For those in the industry, it comes down to trusting their suppliers. ‘So many companies on the internet are not sorters themselves – they send small samples that are good but after that it’s 99 per cent rubbish,’ says Shi. ‘I reject those samples, but they just send them to someone else. We hire our own people to do the sorting,’ she continues. ‘There’s a lot of bad hair from around the world, so you need to check the process of sorting and cleaning before you order.’ As far as bow hair gone wrong, everyone agrees that the biggest problem is bleaching. ‘Bleached hair has an even colour all the way down its length with no urine stains showing, which is how they imitate stallion hair, but it’s brittle and it breaks quickly,’ says Sowden. ‘It looks good in the bow, but it’s no good in action.’ Some unscrupulous hair suppliers will add bleached hairs into non-bleached bundles. ‘Honest hair suppliers will tell you, but the new guys probably won’t,’ says Cao. ‘The colour looks very white, but the hair isn’t good.’
But different customers have different requirements. ‘Our German buyers always buy the high-quality hair, but Chinese buyers have different demands,’ says Zhang Jianggai. ‘Sometimes for the lower cost, they will mix horsehair and bleached hair (at an 8:2 ratio), and some will even want full bleached hair,’ he says. ‘If the price is cheaper, and no one tells makers to change it, they will think it’s OK and will keep using it.’
Zhang Lintao also admits to selling bleached hair on request. ‘But untreated horsehair is better, because its elasticity and tenacity is better than with bleached hair.’ Guan Shangchi, vice president of Guangdong province’s violin makers association, also cautions against overheating. ‘Chinese bow makers like to buy hair that’s 78–80cm long, but Europeans want 90–95cm,’ he says. ‘Some hair suppliers soak their hair in hot water to make it longer. European makers have to find good suppliers, not ones off the internet,’ he continues. ‘You can’t be guaranteed of quality.’
However, as China grows wealthier, the market shows more diversity. While Cao admits that quality Chinese suppliers see a much greater profit dealing with overseas companies, Chinese customers are becoming more sophisticated. Cao has shops in both China and the US, and claims that ‘people will pay more for good hair, whether they’re amateurs or professionals’ in China only. ‘Not in the US shop.’ He also says that Chinese musicians often insist on Canadian or Argentine hair. ‘Even my Chinese hair supplier is importing Canadian hair for Chinese customers,’ he says. ‘China used to be an export country, but now it’s getting richer and becoming a country of imports.’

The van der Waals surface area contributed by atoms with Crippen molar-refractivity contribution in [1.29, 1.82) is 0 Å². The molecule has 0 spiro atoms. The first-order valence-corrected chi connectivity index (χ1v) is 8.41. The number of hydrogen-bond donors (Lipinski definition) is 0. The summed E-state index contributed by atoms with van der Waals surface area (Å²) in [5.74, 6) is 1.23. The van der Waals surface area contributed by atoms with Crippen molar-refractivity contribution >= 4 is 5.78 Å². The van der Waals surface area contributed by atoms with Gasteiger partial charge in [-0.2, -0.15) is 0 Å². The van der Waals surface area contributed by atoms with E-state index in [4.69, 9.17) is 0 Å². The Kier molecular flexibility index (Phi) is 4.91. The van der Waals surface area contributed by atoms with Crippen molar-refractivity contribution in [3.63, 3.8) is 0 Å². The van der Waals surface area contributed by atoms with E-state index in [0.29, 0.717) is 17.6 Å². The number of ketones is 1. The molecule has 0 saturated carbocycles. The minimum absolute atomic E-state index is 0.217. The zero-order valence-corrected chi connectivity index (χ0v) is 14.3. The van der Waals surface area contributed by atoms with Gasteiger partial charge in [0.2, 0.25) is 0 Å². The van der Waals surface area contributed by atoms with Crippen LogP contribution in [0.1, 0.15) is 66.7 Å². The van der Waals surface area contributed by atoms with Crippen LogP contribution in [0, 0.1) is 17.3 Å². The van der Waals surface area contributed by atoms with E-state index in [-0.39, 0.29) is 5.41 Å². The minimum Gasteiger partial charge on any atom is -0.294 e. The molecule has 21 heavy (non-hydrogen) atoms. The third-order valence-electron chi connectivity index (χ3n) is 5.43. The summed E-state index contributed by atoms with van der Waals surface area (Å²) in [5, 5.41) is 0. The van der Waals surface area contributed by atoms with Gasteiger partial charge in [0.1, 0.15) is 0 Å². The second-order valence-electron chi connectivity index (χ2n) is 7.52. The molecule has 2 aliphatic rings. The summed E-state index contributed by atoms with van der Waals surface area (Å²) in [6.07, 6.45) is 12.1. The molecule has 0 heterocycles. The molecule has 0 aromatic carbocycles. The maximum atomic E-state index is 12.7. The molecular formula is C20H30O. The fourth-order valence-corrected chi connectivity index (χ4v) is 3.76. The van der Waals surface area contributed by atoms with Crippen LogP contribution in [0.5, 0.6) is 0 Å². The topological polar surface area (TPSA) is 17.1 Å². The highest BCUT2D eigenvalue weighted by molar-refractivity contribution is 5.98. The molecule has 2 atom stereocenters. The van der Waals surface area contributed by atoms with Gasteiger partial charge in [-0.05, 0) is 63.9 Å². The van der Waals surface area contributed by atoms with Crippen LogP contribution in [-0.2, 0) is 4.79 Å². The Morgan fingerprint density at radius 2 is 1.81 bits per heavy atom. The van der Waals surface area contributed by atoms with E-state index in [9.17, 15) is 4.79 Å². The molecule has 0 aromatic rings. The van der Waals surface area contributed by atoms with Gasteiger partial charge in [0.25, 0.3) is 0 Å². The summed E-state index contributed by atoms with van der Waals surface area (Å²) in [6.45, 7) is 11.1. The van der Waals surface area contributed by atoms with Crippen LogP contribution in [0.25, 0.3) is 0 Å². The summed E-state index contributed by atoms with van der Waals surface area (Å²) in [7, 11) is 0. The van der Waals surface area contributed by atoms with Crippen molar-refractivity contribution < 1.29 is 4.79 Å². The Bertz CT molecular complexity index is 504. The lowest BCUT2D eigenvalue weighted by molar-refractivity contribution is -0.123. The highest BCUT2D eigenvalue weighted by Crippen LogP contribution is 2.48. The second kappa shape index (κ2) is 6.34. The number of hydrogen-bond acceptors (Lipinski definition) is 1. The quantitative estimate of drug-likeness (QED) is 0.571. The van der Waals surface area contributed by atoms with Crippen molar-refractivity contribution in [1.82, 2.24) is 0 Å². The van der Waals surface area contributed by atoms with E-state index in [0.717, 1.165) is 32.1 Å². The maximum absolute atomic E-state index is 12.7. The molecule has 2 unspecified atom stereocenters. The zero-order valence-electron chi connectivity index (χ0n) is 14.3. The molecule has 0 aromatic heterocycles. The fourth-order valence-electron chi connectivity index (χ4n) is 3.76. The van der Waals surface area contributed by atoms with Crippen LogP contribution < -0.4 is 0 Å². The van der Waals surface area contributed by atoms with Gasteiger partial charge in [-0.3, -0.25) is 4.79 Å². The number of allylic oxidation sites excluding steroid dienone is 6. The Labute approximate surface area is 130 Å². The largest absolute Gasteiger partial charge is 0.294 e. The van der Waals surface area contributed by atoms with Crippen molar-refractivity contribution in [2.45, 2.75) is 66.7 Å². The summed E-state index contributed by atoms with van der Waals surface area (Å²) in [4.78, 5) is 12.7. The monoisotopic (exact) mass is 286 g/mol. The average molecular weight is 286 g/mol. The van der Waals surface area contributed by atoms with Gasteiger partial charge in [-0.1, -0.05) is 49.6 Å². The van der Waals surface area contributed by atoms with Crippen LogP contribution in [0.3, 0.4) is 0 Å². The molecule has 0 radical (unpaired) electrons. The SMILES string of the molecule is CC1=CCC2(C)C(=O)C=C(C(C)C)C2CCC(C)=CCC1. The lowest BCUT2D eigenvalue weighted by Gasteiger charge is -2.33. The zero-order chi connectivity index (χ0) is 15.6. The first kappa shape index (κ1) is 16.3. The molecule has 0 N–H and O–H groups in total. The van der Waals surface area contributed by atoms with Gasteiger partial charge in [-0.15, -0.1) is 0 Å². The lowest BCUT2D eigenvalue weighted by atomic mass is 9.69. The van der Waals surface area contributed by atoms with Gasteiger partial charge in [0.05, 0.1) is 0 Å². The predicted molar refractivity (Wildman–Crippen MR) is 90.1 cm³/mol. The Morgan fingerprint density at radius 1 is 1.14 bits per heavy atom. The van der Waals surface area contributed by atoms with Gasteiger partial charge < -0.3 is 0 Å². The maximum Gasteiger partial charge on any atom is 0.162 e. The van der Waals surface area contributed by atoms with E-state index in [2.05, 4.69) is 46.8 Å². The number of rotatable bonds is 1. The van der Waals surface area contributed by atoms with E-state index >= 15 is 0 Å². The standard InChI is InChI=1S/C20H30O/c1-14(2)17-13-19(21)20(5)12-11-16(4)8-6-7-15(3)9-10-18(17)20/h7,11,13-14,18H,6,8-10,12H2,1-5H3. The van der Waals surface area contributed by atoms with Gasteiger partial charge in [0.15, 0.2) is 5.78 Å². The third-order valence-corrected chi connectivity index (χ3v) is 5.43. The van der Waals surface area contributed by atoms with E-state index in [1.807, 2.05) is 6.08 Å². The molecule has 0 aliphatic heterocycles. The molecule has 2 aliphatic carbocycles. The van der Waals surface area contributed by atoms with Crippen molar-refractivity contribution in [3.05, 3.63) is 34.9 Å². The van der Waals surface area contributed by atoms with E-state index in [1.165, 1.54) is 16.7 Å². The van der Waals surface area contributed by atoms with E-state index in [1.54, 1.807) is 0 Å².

As obtaining quality hair is getting increasingly problematic, is it time for a good synthetic substitute? Probably not. ‘The last time I used a substitute it was in the 1970s,’ says Coltman. ‘It was nylon, and it was useless.’ Cao feels there will never be a shortage of horses. ‘It’s not like pernambuco wood, which is endangered and takes time to grow,’ he says. ‘Carbon fibre might be the future of the bow. But it would take a lot of time and energy to produce fake hair.’ Sowden says there are some synthetics on the market, but that they are generally low quality. ‘In order for the filaments to hold rosin, you have to spray them with an adhesive, which is not practical,’ he says. And although he predicts a ‘massive synthetic market for the cheaper end of the bow trade, if produced correctly’, he still prefers the real thing. ‘There will always be a good market for horsehair,’ he says. ‘It has that certain magic quality that synthetics cannot imitate.’
However, that magic needs some help. Insufficient rosin will affect the ‘bite’, or string grab. Rehairs can be faulty, and using too much hair will deaden the sound. ‘Rehairing is a complex part of our craft, long and difficult to learn,’ says Rolland. ‘A bow maker needs to have rehaired thousands of bows to have an alert sense of how to choose the hair, and how to rehair without ever damaging a bow,’ he continues. ‘A lot in the playing quality of the bow relies on a good hair ribbon, well balanced, and well installed.’ Of course, shoddy construction has its own problems. ‘If the ferrule is too thin, it’s like a knife,’ says Chinese bow maker Liu Chongyu. ‘That will break the horsehair.’ Furthermore, Cao reminds us that the bow hair is just one part of the musical equation. ‘The hair will help a lot, but a high-quality bow will produce a better tone,’ he says. ‘It’s also how you use the bow, the rosin, the whole thing.’ In other words, buyer beware – but don’t (always) blame the hair.
This article was first published in The Strad’s 2013 Accessories supplement.
Photo: Michael Sowden